Commentary

Trading Places?

An inward-looking America could relinquish its economic leadership to 21st-century Asia

International trade has lifted millions of people in Asia out of poverty in recent decades and has done a great deal to bring China’s economy closer into line with the realities of 21st-century capitalism. Accordingly, it isn’t terribly surprising that, according to a sixcountry survey of soft power in Asia by the Chicago Council on Global Affairs, trade is wildly popular in China.

What is surprising, however, is how popular trade is throughout Asia. The survey covered Japan, South Korea, Vietnam, Indonesia and the United States, as well as China, and in all countries except the US, the figures on trade were striking.

The survey reports that in China, Japan and South Korea, for example, “no potential bilateral free-trade agreement … receives less than 53 per cent support”. Even more striking, between 70 per cent and 86 per cent of those surveyed in Japan, South Korea and China favour a Northeast Asian Free Trade Area including the three countries.

These findings reflect a wide recognition in Asia of the benefits of trade. The findings in the US, however, are much less encouraging: 54 per cent of Americans oppose a bilateral free-trade agreement with China, with only 41per cent in favour.

Not unrelated are Americans’ views of China as a strategic threat: 70 per cent say they are “very worried” or “somewhat worried” about China’s rise and its implications for American national security.

Even with unemployment having hovered between 4 per cent and 6 per cent for more than a decade, American politicians have cultivated a fear of China that has yielded military wariness and economic resentment.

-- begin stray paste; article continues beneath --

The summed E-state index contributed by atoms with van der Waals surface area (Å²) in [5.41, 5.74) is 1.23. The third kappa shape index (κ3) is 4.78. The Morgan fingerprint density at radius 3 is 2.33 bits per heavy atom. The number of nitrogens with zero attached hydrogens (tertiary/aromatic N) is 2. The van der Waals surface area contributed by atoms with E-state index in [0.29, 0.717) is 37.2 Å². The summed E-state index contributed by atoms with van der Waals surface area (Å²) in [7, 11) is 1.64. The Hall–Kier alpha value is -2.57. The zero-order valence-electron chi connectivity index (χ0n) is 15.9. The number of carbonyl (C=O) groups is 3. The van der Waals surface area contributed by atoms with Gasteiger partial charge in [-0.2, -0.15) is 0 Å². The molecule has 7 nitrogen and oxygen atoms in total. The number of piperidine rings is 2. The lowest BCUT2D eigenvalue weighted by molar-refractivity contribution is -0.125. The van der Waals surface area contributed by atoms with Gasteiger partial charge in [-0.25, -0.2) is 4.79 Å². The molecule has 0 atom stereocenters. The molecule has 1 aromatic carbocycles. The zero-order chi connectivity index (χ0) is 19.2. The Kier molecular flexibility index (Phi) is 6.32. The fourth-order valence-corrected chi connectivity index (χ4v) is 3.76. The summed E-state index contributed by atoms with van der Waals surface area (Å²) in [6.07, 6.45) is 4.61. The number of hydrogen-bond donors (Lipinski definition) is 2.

Trade is not a fail-safe bulwark against conflict, but interdependence can constrain the instincts for zero-sum interactions”

The dissonant views in America and Asia could bear heavily on the nature of the world order in the coming decades. If the US decides to build a protectionist wall around itself and gird itself for war with potential adversaries — including China — the implications for global trade and China’s “peaceful rise” will be grave.

US neoconservatives like to pose the choice in America’s grand strategy as between one of globalisation and trade coupled with military expansionism, on the one hand, and military and economic isolationism accompanied by global upheaval on the other. This analysis misses the mark, and poses a false choice to Americans.

On the most pressing security challenges of the day — nuclear proliferation and salafist terrorism — there is little conflict between the world’s leading powers. But if Washington insists on attempting to dictate outcomes on the full range of international issues, it will be more difficult to obtain co-operation on the matters of central importance. The false choice of isolation or empire can be avoided if the US can prioritise its objectives and pursue as many as possible in co-operation with the world’s other leading powers.

If, by contrast, US leaders insist on attempting to determine outcomes in all arenas of global affairs by themselves, they should expect to encounter difficulties from the nations of Asia — and elsewhere.

The quest to integrate China as a “responsible stakeholder” in the world order will, after all, require China obtaining a stake. And enhancing the opportunities for positive-sum exchange — such as in trade — will help to lessen the tendency to greatpower competition that could otherwise emerge.

As the US continues to focus its energies disproportionately on the various political struggles in the Middle East, the economies and politics of East Asia are in flux. Even long-standing political rivals — China and Japan, Japan and South Korea — cannot deny the benefits from trade and peaceful economic interaction.

Trade is not a fail-safe bulwark against conflict, but interdependence can constrain the instincts for zero-sum interactions, as has been seen with the recent experience in cross-strait relations with Taiwan.

If America withdraws from this type of mutually beneficial economic interaction, all indications are that Asia will continue with an affirmative agenda of trade and economic growth — with America on the outside looking in.

Justin Logan is associate director of foreign policy studies at the Cato Institute.